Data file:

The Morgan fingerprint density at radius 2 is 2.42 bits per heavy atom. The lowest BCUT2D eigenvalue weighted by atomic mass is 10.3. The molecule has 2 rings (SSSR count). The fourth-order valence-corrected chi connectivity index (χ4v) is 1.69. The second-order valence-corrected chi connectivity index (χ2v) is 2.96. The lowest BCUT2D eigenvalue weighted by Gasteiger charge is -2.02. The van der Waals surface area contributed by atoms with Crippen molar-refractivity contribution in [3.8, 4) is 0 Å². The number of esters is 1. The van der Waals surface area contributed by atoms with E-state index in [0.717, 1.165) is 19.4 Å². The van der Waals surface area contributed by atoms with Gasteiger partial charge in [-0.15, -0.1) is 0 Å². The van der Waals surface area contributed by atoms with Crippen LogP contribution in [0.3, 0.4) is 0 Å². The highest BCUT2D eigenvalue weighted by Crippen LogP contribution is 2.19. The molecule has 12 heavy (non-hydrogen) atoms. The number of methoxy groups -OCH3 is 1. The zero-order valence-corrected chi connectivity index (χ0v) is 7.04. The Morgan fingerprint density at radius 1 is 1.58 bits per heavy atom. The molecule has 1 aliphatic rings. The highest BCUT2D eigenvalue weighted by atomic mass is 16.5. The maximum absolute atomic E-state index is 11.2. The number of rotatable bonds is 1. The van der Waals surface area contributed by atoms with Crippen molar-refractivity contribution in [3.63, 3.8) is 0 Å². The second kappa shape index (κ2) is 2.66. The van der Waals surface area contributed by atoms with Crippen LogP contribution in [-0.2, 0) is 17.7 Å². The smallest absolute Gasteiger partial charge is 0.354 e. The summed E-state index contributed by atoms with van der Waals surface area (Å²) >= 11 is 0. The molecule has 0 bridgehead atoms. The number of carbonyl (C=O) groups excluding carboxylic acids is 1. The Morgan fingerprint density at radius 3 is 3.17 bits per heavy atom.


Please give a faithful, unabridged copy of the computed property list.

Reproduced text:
The Morgan fingerprint density at radius 2 is 2.42 bits per heavy atom. The lowest BCUT2D eigenvalue weighted by atomic mass is 10.3. The molecule has 2 rings (SSSR count). The fourth-order valence-corrected chi connectivity index (χ4v) is 1.69. The second-order valence-corrected chi connectivity index (χ2v) is 2.96. The lowest BCUT2D eigenvalue weighted by Gasteiger charge is -2.02. The van der Waals surface area contributed by atoms with Crippen molar-refractivity contribution in [3.8, 4) is 0 Å². The number of esters is 1. The van der Waals surface area contributed by atoms with E-state index in [0.717, 1.165) is 19.4 Å². The van der Waals surface area contributed by atoms with Gasteiger partial charge in [-0.15, -0.1) is 0 Å². The van der Waals surface area contributed by atoms with Crippen LogP contribution in [0.3, 0.4) is 0 Å². The highest BCUT2D eigenvalue weighted by Crippen LogP contribution is 2.19. The molecule has 12 heavy (non-hydrogen) atoms. The number of methoxy groups -OCH3 is 1. The zero-order valence-corrected chi connectivity index (χ0v) is 7.04. The Morgan fingerprint density at radius 1 is 1.58 bits per heavy atom. The molecule has 1 aliphatic rings. The highest BCUT2D eigenvalue weighted by atomic mass is 16.5. The maximum absolute atomic E-state index is 11.2. The number of rotatable bonds is 1. The van der Waals surface area contributed by atoms with Crippen molar-refractivity contribution in [3.63, 3.8) is 0 Å². The second kappa shape index (κ2) is 2.66. The van der Waals surface area contributed by atoms with Crippen LogP contribution in [-0.2, 0) is 17.7 Å². The smallest absolute Gasteiger partial charge is 0.354 e. The summed E-state index contributed by atoms with van der Waals surface area (Å²) >= 11 is 0. The molecule has 0 bridgehead atoms. The number of carbonyl (C=O) groups excluding carboxylic acids is 1. The Morgan fingerprint density at radius 3 is 3.17 bits per heavy atom.